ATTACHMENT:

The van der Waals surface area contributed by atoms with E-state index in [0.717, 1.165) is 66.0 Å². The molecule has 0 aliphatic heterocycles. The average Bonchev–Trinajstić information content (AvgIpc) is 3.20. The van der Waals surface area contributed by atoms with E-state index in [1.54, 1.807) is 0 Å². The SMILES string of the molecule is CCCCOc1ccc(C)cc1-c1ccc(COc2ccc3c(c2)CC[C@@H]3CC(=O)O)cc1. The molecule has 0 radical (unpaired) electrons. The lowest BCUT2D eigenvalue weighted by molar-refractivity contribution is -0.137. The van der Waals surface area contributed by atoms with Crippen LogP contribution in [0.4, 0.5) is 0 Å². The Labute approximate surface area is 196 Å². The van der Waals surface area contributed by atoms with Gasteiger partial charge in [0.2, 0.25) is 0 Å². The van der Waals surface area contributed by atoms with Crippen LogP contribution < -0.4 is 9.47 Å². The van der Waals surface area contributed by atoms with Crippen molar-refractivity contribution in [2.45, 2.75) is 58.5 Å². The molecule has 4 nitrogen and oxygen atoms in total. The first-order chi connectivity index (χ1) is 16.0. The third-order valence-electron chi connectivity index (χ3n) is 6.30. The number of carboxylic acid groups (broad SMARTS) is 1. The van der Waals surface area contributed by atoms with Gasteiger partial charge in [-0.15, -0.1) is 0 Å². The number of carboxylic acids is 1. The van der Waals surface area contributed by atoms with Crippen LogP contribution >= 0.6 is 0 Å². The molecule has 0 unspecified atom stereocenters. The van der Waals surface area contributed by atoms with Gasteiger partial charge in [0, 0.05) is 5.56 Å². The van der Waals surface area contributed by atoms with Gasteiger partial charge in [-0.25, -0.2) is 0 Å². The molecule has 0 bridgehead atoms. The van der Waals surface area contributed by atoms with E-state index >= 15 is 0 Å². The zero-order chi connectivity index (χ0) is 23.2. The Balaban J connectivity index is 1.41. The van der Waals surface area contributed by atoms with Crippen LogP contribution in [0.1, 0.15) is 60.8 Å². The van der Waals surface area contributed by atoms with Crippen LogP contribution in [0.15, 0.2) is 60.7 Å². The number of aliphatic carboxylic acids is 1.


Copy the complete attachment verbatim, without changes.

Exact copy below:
The van der Waals surface area contributed by atoms with E-state index in [0.717, 1.165) is 66.0 Å². The molecule has 0 aliphatic heterocycles. The average Bonchev–Trinajstić information content (AvgIpc) is 3.20. The van der Waals surface area contributed by atoms with E-state index in [1.54, 1.807) is 0 Å². The SMILES string of the molecule is CCCCOc1ccc(C)cc1-c1ccc(COc2ccc3c(c2)CC[C@@H]3CC(=O)O)cc1. The molecule has 0 radical (unpaired) electrons. The lowest BCUT2D eigenvalue weighted by molar-refractivity contribution is -0.137. The van der Waals surface area contributed by atoms with Crippen LogP contribution in [0.4, 0.5) is 0 Å². The Labute approximate surface area is 196 Å². The van der Waals surface area contributed by atoms with Gasteiger partial charge in [0.2, 0.25) is 0 Å². The van der Waals surface area contributed by atoms with Crippen LogP contribution < -0.4 is 9.47 Å². The van der Waals surface area contributed by atoms with Crippen molar-refractivity contribution in [2.45, 2.75) is 58.5 Å². The molecule has 4 nitrogen and oxygen atoms in total. The first-order chi connectivity index (χ1) is 16.0. The third-order valence-electron chi connectivity index (χ3n) is 6.30. The number of carboxylic acid groups (broad SMARTS) is 1. The van der Waals surface area contributed by atoms with Gasteiger partial charge in [-0.15, -0.1) is 0 Å². The number of carboxylic acids is 1. The van der Waals surface area contributed by atoms with Crippen LogP contribution >= 0.6 is 0 Å². The molecule has 0 unspecified atom stereocenters. The van der Waals surface area contributed by atoms with Gasteiger partial charge in [0, 0.05) is 5.56 Å². The van der Waals surface area contributed by atoms with Gasteiger partial charge in [-0.25, -0.2) is 0 Å². The molecule has 0 bridgehead atoms. The van der Waals surface area contributed by atoms with E-state index >= 15 is 0 Å². The zero-order chi connectivity index (χ0) is 23.2. The Balaban J connectivity index is 1.41. The van der Waals surface area contributed by atoms with Crippen LogP contribution in [0.1, 0.15) is 60.8 Å². The van der Waals surface area contributed by atoms with Crippen LogP contribution in [0.15, 0.2) is 60.7 Å². The number of aliphatic carboxylic acids is 1.